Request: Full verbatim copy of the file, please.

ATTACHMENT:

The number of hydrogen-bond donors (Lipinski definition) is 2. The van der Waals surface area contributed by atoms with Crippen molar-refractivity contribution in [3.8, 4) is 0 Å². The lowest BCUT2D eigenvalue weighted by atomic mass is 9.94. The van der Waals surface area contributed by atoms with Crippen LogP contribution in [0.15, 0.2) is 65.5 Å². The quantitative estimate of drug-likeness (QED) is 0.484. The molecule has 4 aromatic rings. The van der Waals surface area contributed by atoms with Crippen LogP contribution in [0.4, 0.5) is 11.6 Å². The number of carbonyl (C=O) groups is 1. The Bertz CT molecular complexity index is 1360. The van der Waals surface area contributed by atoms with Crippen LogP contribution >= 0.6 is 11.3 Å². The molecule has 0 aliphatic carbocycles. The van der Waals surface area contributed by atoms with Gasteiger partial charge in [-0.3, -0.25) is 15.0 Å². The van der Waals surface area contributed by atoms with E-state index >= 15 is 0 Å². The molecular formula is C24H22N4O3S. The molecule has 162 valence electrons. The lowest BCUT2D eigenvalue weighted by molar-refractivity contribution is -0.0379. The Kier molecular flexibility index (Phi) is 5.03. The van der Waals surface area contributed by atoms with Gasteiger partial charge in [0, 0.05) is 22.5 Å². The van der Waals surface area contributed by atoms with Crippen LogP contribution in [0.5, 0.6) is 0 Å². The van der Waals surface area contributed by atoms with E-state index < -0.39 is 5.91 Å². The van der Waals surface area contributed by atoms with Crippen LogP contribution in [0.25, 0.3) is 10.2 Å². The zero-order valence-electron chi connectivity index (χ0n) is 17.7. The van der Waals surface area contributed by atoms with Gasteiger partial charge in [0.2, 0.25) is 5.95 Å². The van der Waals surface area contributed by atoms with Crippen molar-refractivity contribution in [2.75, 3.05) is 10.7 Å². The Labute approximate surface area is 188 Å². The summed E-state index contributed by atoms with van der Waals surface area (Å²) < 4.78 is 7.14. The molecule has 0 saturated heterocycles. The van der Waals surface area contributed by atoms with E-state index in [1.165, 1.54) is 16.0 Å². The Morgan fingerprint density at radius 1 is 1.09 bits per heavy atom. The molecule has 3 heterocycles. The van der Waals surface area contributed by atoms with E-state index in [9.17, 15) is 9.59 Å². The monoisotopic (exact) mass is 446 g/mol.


The number of hydrogen-bond donors (Lipinski definition) is 2. The van der Waals surface area contributed by atoms with Crippen molar-refractivity contribution in [3.8, 4) is 0 Å². The lowest BCUT2D eigenvalue weighted by atomic mass is 9.94. The van der Waals surface area contributed by atoms with Crippen LogP contribution in [0.15, 0.2) is 65.5 Å². The quantitative estimate of drug-likeness (QED) is 0.484. The molecule has 4 aromatic rings. The van der Waals surface area contributed by atoms with Crippen LogP contribution in [0.4, 0.5) is 11.6 Å². The number of carbonyl (C=O) groups is 1. The Bertz CT molecular complexity index is 1360. The van der Waals surface area contributed by atoms with Crippen LogP contribution >= 0.6 is 11.3 Å². The molecule has 0 aliphatic carbocycles. The van der Waals surface area contributed by atoms with Gasteiger partial charge in [-0.3, -0.25) is 15.0 Å². The van der Waals surface area contributed by atoms with E-state index >= 15 is 0 Å². The molecular formula is C24H22N4O3S. The molecule has 162 valence electrons. The lowest BCUT2D eigenvalue weighted by molar-refractivity contribution is -0.0379. The Kier molecular flexibility index (Phi) is 5.03. The van der Waals surface area contributed by atoms with Gasteiger partial charge in [0, 0.05) is 22.5 Å². The van der Waals surface area contributed by atoms with Crippen LogP contribution in [0.5, 0.6) is 0 Å². The van der Waals surface area contributed by atoms with E-state index < -0.39 is 5.91 Å². The van der Waals surface area contributed by atoms with Crippen LogP contribution in [0.25, 0.3) is 10.2 Å². The zero-order valence-electron chi connectivity index (χ0n) is 17.7. The van der Waals surface area contributed by atoms with Gasteiger partial charge in [0.2, 0.25) is 5.95 Å². The van der Waals surface area contributed by atoms with Crippen molar-refractivity contribution in [2.75, 3.05) is 10.7 Å². The Labute approximate surface area is 188 Å². The summed E-state index contributed by atoms with van der Waals surface area (Å²) < 4.78 is 7.14. The molecule has 0 saturated heterocycles. The van der Waals surface area contributed by atoms with E-state index in [1.165, 1.54) is 16.0 Å². The Morgan fingerprint density at radius 1 is 1.09 bits per heavy atom. The molecule has 3 heterocycles. The van der Waals surface area contributed by atoms with E-state index in [9.17, 15) is 9.59 Å². The monoisotopic (exact) mass is 446 g/mol.